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Slam's David Thompson

The Scottish developer's VP gives his thoughts on the casual games space, and why it's game type and not player that's important

Moving out of Dundee briefly also ventured to Glasgow to chat with David Thompson, VP of casual games developer Slam Games.

Slam was responsible for Vista launch game Spinword, and here Thompson explains his feelings on the casual games space, and why labelling people as "casual players" isn't right. What for you characterises what Slam is about?
David Thompson

I guess it's about finally making the games that we want to make, after spending to many years in the industry. It's not just a case of making games for the sake of making them, we want to make games that other people want to play as well.

So we've been pragmatic about striking a balance between being creative and actually being commercially aware as well - will something work for the market. How has that manifested itself to date?
David Thompson

I think it's fair to say that so far, critically, we've done maybe better than we'd hoped. Commercially you always want to be able to say that we've exceeded our wildest dreams, but we'd have to say that we haven't yet - although that's not to say we're doing badly, just that we can improve. What's been the company high point so far?
David Thompson

There are probably two, actually - one was probably when we signed Spinword with Microsoft for the Vista launch, which was our first game, so that was obviously brilliant.

The second one was just recently which was when we launched a game on Steam, so now basically when we set about making our own games we had two objectives. One was to work with a company like Microsoft, the other was to get a title on Steam. So what's the next objective?
David Thompson

Create a massive hit, I guess. We've done okay, but we haven't had anything that's really breakout yet. That's what we'd like to do. Everybody likes the idea of original IP - you're doing okay on that front.
David Thompson

Yeah - a lot of the time people will ask for innovation. They want something completely different, but actually they just want more of the same, but a little bit different. Otherwise they can't predict what it's going to do.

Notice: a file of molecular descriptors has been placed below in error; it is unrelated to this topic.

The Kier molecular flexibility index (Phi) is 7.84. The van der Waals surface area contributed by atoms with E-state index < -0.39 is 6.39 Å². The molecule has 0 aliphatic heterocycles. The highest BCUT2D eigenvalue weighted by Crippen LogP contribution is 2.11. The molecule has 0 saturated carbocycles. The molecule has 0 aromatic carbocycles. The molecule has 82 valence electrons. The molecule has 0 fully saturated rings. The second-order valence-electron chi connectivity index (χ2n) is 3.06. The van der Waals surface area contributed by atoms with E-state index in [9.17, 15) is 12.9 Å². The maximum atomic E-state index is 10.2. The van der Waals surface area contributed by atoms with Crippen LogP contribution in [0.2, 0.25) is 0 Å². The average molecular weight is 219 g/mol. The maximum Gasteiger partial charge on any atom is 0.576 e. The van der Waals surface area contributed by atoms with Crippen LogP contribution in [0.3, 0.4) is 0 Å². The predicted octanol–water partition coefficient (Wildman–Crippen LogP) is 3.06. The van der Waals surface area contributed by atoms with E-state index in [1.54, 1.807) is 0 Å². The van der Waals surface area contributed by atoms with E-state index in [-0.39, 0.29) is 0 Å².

Things which are completely different are actually harder to sell, because then you've got to spend more to explain to people what's going on. So the games we've done, we've tried to take elements of successful games and apply them in new ways.

We ended up with Spinword, which we think is probably one of the only original word games recently. There are only so many ways you can do it, of course, but we actually played a lot of other board and card games based on forming words, and not many of them were fun. But we think we came up with something a bit special, and unique, and it was great to have that recognised by Microsoft. What's your view on platforms, what are your ambitions?
David Thompson

Well we're registered for Nintendo DS and Wii, but as platforms we don't have any specific plans as yet, but it's definitely something that's very interesting if we had the right idea - then we'd definitely go for it. Obviously we're looking at PlayStation Network and Xbox Live Arcade as well.

I think in terms of where we're trying to create our own IPs, originating them on the PC works out for us, because there's no approval process, and we can do whatever we want. Because we're now looking at taking the other games across to other platforms, we're starting to see vindication of that strategy. XBLA's been out for a while now, PSN a bit less time, and WiiWare's quite new - how do you assess their relative strengths?
David Thompson

I think it's interesting to look at the way that Nintendo have gone about WiiWare - they're essentially saying that it's open, but it's only open if you think you're going to sell x amount of copies, otherwise it's not worth your while doing it.

I think that's a very good way to manage it - because everybody was concerned originally that it was going to be a dumping ground, but they've been very careful to not allow that to happen. They've clearly separated the Virtual Console side of it out, so the WiiWare stuff is differentiated. And that's a problem that Microsoft is looking at with XBLA...?
David Thompson